Wait a second. Is that what I think it is. I push through the crowd to one corner of the venue and there's a guy without pants chained to a board and there's a cute girl spanking his bare ass. And there's a freakin' line waiting for their turn.
This is too weird for my first night and while I'm not one to judge (okay, I am) I could hear my bike calling me. Check please!!
I hopped back on my bike and hit the road again. The visuals were amazing with vivid colors bombarding me from structures, bikers, walkers, mutant vehicles, art cars and of course the large art pieces strewn across the playa.
It's not shocking to learn that Burning Man was the brain child of a group of San Francisco folk and many of the art comes from Bay Area innovators because the LSD influence is evident in many of the
Many are a kaleidoscope of colors while others are simply lit but large and beautiful nonetheless. There's a 50 foot woman who is motorized and periodically moves almost imperceptively.
As you stand and look at her only the whirr of the motors alerts you to any of her subtle movements. It could be a slight movement in her chest as she takes a shallow "breath" or maybe a slight tilt of her head and I promise you it's very difficult to see what's moving.
I spent about four hours just riding aimlessly, stopping to listen to music or watch people doing crazy things. Almost everyone is friendly and inevitably if you stop somewhere there's someone who is more than willing to chat with you. Sometimes it's hard to get away from them and doing so without hurting their feelings can sometimes prove difficult.
The girls at 3:00 and the Esplanade were particularly friendly and invited all passersby to stop and "check out our titties" which normally would have been a strong selling point to stop but not on my first night on the playa.
Art cars trundled across the playa, some shooting flames, some playing music and some just flashing colors. But all of them were packed with riders in various stages of inebriation--no inhibitions allowed.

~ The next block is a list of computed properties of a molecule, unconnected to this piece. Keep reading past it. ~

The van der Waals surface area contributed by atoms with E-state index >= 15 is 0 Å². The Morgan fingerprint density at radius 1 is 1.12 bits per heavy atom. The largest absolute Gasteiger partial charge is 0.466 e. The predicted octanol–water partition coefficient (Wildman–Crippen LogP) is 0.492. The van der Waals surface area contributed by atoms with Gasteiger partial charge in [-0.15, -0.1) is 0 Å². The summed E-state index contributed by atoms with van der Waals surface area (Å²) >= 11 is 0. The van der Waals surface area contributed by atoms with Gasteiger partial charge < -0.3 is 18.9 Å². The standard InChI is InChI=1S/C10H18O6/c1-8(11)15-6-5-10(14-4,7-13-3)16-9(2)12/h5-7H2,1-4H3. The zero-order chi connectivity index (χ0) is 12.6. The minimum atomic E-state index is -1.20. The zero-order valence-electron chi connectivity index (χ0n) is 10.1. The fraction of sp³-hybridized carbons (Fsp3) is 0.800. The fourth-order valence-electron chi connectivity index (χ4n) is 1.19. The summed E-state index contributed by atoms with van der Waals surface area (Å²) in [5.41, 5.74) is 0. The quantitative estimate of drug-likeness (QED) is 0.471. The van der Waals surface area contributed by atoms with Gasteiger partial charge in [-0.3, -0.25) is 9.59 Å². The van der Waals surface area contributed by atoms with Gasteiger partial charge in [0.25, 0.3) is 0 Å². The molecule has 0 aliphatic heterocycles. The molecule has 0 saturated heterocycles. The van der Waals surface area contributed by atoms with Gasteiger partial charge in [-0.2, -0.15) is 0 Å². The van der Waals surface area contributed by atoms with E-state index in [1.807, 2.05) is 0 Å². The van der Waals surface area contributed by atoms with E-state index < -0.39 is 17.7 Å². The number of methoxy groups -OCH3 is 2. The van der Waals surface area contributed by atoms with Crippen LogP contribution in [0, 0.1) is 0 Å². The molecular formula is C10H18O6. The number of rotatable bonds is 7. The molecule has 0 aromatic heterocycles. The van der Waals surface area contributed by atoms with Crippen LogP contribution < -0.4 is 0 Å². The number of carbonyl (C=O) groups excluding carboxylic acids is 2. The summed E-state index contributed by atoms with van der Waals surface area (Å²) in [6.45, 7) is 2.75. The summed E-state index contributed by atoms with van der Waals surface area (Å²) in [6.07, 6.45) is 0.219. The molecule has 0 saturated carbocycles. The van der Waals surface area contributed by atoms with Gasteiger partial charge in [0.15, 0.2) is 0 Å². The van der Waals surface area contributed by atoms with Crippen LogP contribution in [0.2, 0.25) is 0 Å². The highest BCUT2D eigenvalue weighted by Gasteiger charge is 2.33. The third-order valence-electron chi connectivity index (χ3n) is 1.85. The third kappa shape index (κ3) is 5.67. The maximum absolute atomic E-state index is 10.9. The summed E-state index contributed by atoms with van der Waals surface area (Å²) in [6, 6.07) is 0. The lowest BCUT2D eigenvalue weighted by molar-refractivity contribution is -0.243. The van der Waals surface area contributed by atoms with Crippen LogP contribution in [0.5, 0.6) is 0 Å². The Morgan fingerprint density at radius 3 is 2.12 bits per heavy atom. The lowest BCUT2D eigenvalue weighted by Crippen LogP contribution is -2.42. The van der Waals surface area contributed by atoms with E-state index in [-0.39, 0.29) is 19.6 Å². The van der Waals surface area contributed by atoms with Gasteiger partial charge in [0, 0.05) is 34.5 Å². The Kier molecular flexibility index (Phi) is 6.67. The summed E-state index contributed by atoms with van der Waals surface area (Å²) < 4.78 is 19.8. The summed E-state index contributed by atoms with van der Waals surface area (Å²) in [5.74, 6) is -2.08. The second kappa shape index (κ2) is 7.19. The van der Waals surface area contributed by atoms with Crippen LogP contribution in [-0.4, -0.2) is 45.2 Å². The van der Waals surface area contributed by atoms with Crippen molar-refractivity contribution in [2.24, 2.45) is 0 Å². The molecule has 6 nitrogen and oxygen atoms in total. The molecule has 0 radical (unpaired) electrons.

Thunderdome was cool with people draped all over the giant geodesic dome and standing four and five deep around the periphery. The two combatants are only armed with nerf bats but when two people on swings are hurtling towards each other it's bound to result in some injuries and like a Nascar race the crowd was screaming for blood.
After a long day and a lot of riding, frequently against the wind, I was spent and decided to turn in. The noise made it somewhat difficult to fall asleep as I was parked alongside one of the major thoroughfares and I was struggling to shut it out.
Burning Man doesn't stop. It pretty much runs 24/7 with a brief rest period between 6:00 AM and 10:00 AM but even those are merely guidelines.
Just when I would finally fall asleep here comes some annoying art car blasting EDM at midnight. Then at 2:00 it's the fire belching vehicle again. Then at 5:00 The Lost Penguin camp across the street decided to blare Sirius radio to the entire neighborhood. Did you know there's a 24 hour Grateful Dead channel?
I climbed out of bed at 7:30 and got a hard boiled egg out of the fridge and learned that even hard boiled eggs can't go in the microwave. Let me correct myself. They can go into the microwave just fine but they don't come out in a recognizable form. Fortunately the microwave was large enough to accommodate my head so I was able to lick up most of it, As for the rest I assume the RV cleaning fee would cover it.
I will warn you now this next section is not for my mother nor, quite possibly, for anyone who ever had a mother. If you're smart you'll skip ahead a few paragraphs but I know my friends and family and I doubt that anyone except Mom is heeding my warning.
9:00 began my three-hour shift as a greeter at Orgy Dome. Now one would think that a greeter is someone who stands at the door and says things like "Hi. Did you come here to have sex? Well come on in!" (They love to say "come" at Orgy Dome.) As I found out very quickly it's so much more than that.
The first duty is indeed to greet the prospective fornicators and check IDs if they look like they could be under 18. If the visitors are two men you need to feel confident that they're gay and not two college guys with voyeuristic intent or worse, two guys hoping to touch women without their consent. As River explained to me it's okay to ask them to French kiss if you have any doubts.